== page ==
One-on-one, machine nips poker experts

Human pride took a hit 11 years ago when IBM's Big Blue computer beat world chess champion Gary Kasparov. Now it's poker players' turn to be humiliated by a machine.

A computer system called Polaris outperformed some of the world's top players last weekend at a human-vs.-machine competition in Las Vegas.

The score was computer 3, humans 2, with one draw.

If you think it should be easier for a computer to win at poker than at the highly intellectual game of chess, think again.

The human element makes poker a much more complex challenge.

“Poker is a completely different game,” said computer scientist Michael Bowling, the leader of a Computer Poker Research Group at the University of Alberta, Canada.

“In chess or checkers, you have perfect information. There are no secrets on the board,” Bowling said.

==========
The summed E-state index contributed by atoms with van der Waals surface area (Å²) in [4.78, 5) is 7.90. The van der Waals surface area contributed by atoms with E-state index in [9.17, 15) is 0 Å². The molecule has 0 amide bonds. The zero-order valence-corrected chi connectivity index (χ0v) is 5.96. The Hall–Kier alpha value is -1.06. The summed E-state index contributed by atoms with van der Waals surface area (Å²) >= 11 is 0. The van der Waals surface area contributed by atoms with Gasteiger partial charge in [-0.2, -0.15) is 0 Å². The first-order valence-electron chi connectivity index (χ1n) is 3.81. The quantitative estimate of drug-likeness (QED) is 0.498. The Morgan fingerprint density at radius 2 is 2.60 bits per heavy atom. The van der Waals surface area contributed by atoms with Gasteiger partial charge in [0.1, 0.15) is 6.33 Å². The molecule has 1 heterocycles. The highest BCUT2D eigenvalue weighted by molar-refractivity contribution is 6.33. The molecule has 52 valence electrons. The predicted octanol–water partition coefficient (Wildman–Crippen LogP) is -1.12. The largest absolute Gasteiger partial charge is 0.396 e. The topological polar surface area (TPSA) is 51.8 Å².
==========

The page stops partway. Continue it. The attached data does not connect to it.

“But in poker, you don't know the other person's cards. The basic computer techniques used in chess can't help you in poker.”

The poker computer project may have practical applications beyond the card room. For example, Bowling said pokerlike skills might be useful in bidding auctions in which multiple companies are competing for government contracts, or buyers are hunting deals on eBay.

Bowling's team launched Polaris five years ago as a project in artificial intelligence.

At first, it did well against amateur players, but couldn't beat professionals.

Last year, it narrowly lost a match against two poker pros in British Columbia.

This year, a stronger version of Polaris – one that learns how to adapt to an opponent's strategy in midgame – triumphed over seven top-ranked humans drawn from the online poker-training site

So far, the system plays a relatively simple game of two-person Texas Hold 'em. The next goal is to take on games of three or more players.

“That's very challenging,” Bowling said. “There is no perfect strategy to play against multiple players.”